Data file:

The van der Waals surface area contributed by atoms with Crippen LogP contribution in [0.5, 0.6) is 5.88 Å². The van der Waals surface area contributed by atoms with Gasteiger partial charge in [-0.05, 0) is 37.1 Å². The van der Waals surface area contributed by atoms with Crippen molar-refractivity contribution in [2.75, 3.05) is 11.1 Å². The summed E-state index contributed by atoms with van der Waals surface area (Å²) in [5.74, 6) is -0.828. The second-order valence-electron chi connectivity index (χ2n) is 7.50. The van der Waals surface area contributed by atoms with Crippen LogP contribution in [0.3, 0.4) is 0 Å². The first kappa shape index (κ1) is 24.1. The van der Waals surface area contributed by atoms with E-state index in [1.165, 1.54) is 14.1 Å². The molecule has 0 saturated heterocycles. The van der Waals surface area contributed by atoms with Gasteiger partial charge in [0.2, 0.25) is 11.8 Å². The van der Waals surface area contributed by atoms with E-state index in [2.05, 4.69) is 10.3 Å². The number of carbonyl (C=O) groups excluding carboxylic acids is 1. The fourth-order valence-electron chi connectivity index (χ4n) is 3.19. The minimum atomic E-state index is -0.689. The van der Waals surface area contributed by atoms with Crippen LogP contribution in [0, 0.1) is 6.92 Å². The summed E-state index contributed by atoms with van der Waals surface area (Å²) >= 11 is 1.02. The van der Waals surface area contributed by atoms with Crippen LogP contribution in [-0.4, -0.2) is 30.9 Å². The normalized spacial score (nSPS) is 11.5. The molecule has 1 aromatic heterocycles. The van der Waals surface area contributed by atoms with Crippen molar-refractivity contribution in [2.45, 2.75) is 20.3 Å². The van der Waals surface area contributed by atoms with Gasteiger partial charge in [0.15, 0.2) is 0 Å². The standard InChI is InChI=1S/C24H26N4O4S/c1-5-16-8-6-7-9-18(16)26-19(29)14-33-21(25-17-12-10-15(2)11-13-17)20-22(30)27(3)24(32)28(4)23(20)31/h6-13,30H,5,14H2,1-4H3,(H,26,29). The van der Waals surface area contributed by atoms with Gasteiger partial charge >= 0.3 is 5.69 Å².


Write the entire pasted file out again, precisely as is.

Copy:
The van der Waals surface area contributed by atoms with Crippen LogP contribution in [0.5, 0.6) is 5.88 Å². The van der Waals surface area contributed by atoms with Gasteiger partial charge in [-0.05, 0) is 37.1 Å². The van der Waals surface area contributed by atoms with Crippen molar-refractivity contribution in [2.75, 3.05) is 11.1 Å². The summed E-state index contributed by atoms with van der Waals surface area (Å²) in [5.74, 6) is -0.828. The second-order valence-electron chi connectivity index (χ2n) is 7.50. The van der Waals surface area contributed by atoms with Crippen LogP contribution in [0.3, 0.4) is 0 Å². The first kappa shape index (κ1) is 24.1. The van der Waals surface area contributed by atoms with E-state index in [1.165, 1.54) is 14.1 Å². The molecule has 0 saturated heterocycles. The van der Waals surface area contributed by atoms with Gasteiger partial charge in [0.2, 0.25) is 11.8 Å². The van der Waals surface area contributed by atoms with E-state index in [2.05, 4.69) is 10.3 Å². The number of carbonyl (C=O) groups excluding carboxylic acids is 1. The fourth-order valence-electron chi connectivity index (χ4n) is 3.19. The minimum atomic E-state index is -0.689. The van der Waals surface area contributed by atoms with Crippen LogP contribution in [0, 0.1) is 6.92 Å². The summed E-state index contributed by atoms with van der Waals surface area (Å²) >= 11 is 1.02. The van der Waals surface area contributed by atoms with Crippen LogP contribution in [-0.4, -0.2) is 30.9 Å². The normalized spacial score (nSPS) is 11.5. The molecule has 1 aromatic heterocycles. The van der Waals surface area contributed by atoms with Crippen molar-refractivity contribution in [2.45, 2.75) is 20.3 Å². The van der Waals surface area contributed by atoms with Gasteiger partial charge in [0.15, 0.2) is 0 Å². The standard InChI is InChI=1S/C24H26N4O4S/c1-5-16-8-6-7-9-18(16)26-19(29)14-33-21(25-17-12-10-15(2)11-13-17)20-22(30)27(3)24(32)28(4)23(20)31/h6-13,30H,5,14H2,1-4H3,(H,26,29). The van der Waals surface area contributed by atoms with Gasteiger partial charge >= 0.3 is 5.69 Å².